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P524 Long-term outcomes after restorative proctocolectomy and ileal pouch-anal anastomosis in children compared to adults

Diederen K.*1, Sahami S.2, Tabbers M.1, Benninga M.1, Kindermann A.1, Tanis P.2, Oomen M.3, Bemelman W.2, de Jong J.3

1Dept. of Pediatric Gastroenterology and Nutrition, Academic Medical Center, Amsterdam, Netherlands 2Dept. of Surgery, Academic Medical Center, Amsterdam, Netherlands 3Dept. of Pediatric Surgery, Academic Medical Center, Amsterdam, Netherlands


Restorative proctocolectomy with ileal pouch-anal anastomosis (IPAA) is the surgical treatment of choice for therapy refractory ulcerative colitis and familial adenomatous polyposis (FAP). There are only a few studies adressing the outcome of IPAA in children compared to adults. This complicates decision making in children with therapeutic refractory UC or FAP. Therefore, we aimed to compare adverse events and pouch function between pediatric and adult patients who underwent IPAA.


In this cohort study, all consecutive children (<18 years) and adults with a diagnosis of inflammatory bowel disease or FAP that underwent IPAA were included (2000–2015). The IPAA's were performed in a Dutch tertiary referral center by the same team of colorectal surgeons in all subjects in this time period (IPAA's 30–35/year). Demographic and surgical characteristics, and adverse events were obtained by chart review. Pouch function was assessed by phone interview using the Pouch Function Score (PFS, scale 0–30). Differences in adverse events between pediatric and adult patients were analyzed using multivariate regression analysis, corrected for the moment of enrollment during the study period.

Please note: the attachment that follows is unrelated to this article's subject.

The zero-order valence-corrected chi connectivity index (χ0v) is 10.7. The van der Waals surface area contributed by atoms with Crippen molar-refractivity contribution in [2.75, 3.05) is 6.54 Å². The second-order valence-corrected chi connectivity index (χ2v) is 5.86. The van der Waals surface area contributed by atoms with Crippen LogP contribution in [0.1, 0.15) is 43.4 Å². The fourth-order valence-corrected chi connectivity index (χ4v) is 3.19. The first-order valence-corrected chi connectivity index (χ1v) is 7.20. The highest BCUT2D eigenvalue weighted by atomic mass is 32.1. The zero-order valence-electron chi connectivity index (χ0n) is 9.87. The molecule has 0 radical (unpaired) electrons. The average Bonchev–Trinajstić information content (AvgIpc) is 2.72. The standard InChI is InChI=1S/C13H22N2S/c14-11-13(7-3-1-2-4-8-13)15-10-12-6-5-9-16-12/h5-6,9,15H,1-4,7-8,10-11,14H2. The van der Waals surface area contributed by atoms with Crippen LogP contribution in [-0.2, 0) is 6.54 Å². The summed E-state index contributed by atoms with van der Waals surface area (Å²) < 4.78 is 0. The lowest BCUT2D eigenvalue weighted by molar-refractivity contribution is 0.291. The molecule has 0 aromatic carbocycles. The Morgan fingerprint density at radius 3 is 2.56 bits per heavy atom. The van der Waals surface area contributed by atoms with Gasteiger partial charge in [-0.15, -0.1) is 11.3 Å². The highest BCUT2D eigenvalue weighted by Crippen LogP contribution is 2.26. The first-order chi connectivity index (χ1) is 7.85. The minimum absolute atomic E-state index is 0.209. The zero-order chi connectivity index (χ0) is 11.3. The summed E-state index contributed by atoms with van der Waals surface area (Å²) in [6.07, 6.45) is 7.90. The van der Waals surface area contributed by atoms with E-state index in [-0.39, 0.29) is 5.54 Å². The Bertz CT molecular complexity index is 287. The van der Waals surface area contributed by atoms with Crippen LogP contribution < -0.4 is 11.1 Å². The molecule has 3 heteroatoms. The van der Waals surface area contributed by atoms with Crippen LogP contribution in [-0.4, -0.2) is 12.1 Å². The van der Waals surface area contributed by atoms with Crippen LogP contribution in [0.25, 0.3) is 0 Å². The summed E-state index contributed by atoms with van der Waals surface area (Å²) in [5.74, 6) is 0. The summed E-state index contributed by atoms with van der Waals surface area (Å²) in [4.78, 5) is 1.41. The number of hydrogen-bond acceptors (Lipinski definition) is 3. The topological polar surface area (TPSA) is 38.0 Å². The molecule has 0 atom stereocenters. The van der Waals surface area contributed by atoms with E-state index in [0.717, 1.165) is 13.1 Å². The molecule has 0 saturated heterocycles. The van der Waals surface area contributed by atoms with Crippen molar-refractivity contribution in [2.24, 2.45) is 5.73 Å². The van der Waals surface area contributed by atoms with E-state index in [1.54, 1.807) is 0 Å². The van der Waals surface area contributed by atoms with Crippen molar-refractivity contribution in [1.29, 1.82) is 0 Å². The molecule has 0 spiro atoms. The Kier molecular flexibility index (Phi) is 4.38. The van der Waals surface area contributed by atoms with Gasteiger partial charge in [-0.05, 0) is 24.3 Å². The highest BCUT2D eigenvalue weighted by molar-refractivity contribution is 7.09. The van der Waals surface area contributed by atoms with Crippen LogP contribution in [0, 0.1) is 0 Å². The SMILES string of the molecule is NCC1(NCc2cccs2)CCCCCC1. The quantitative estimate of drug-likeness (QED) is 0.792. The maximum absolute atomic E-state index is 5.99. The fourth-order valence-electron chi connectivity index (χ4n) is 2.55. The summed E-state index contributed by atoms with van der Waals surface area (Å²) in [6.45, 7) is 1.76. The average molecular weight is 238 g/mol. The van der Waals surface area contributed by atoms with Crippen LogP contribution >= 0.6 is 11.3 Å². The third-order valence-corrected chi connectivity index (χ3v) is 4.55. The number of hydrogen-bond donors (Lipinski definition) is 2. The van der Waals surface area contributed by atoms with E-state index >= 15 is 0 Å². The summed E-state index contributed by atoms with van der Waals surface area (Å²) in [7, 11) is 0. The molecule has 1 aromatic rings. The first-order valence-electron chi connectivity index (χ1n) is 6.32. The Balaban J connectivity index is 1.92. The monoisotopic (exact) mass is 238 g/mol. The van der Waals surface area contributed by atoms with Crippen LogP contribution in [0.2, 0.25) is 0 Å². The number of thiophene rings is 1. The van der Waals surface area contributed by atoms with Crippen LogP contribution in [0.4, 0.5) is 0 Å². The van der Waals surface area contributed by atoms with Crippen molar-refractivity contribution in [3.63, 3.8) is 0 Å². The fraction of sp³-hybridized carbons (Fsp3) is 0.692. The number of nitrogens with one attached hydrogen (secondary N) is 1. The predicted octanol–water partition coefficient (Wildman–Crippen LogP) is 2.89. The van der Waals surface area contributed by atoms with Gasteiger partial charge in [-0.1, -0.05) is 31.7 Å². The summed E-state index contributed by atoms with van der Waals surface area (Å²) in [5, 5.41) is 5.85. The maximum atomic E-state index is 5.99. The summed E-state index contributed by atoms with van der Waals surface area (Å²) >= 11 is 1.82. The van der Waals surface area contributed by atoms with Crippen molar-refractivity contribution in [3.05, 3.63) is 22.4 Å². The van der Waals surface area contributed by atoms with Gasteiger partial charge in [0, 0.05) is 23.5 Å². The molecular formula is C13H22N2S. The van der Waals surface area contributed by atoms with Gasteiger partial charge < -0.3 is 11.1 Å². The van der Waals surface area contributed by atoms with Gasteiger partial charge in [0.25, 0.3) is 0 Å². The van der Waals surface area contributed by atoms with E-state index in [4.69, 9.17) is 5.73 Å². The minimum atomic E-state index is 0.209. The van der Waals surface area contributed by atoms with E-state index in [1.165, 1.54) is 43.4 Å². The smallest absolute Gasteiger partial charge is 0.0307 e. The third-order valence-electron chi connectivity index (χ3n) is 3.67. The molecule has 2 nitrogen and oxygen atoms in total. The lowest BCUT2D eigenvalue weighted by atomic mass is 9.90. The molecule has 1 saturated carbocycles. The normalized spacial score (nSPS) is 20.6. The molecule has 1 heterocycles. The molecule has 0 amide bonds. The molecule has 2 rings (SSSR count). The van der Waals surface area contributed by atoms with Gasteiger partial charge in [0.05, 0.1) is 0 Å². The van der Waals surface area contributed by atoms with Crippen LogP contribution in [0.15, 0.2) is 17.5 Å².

In total, 445 patients underwent IPAA: 41 pediatric (median age 15 years) and 404 adult patients (median age 39 years). Median follow-up was 24 months (IQR 8–68). In pediatric patients, overweight, previous abdominal surgeries, open procedures (i.e. colectomy) and defunctioning ileostomy were less prevalent compared to adult patients (p<0.05). All other characteristics, including type of diagnosis and duration of follow-up, were similar (p>0.05).

The occurrence of anastomotic leakage, surgical related fistulas, chronic pouchitis and Crohn's of the pouch (in IBD patients) was not associated with pediatric age, neither was pouch failure on the long-term (table). Pediatric age at IPAA was an independent risk factor for developing anastomotic strictures (OR: 4.2 [95% CI: 1.1–15.8]; p=0.032). These strictures were succesfully treated through a single dilatation in all pediatric and 73% of adult patients. Current pouch function was similar between pediatric and adult patients (median PFS 5.0 vs. 6.0, p=0.164).

Table 1

Pediatric (n=46)Adult (n=426)OR (95% CI)
Anastomotic leakage14%16%0.88 (0.35–2.22)
Pouch stricture10%3%4.22 (1.13–15.77)*
Fistulas related to the pouch2%6%0.63 (0.08–5.21)
Fistulas related to the pouch5%8%0.58 (0.13–2.56)
Crohn's of the pouch^15%6%3.07 (0.87–10.82)
Pouch failure10%6%3.01 (0.89–10.14)

*Significantly associated with adverse outcome in multivariable regression analysis. ^In IBD patients only (n=339.)


Long-term pouch failure rates and pouch function were similar between pediatric and adult patients. There is no need for a more cautious attitude in the application of IPAA in pediatric patients based on concerns of poor outcome on the long term.


[1] K. Diederen, (2016), Table 1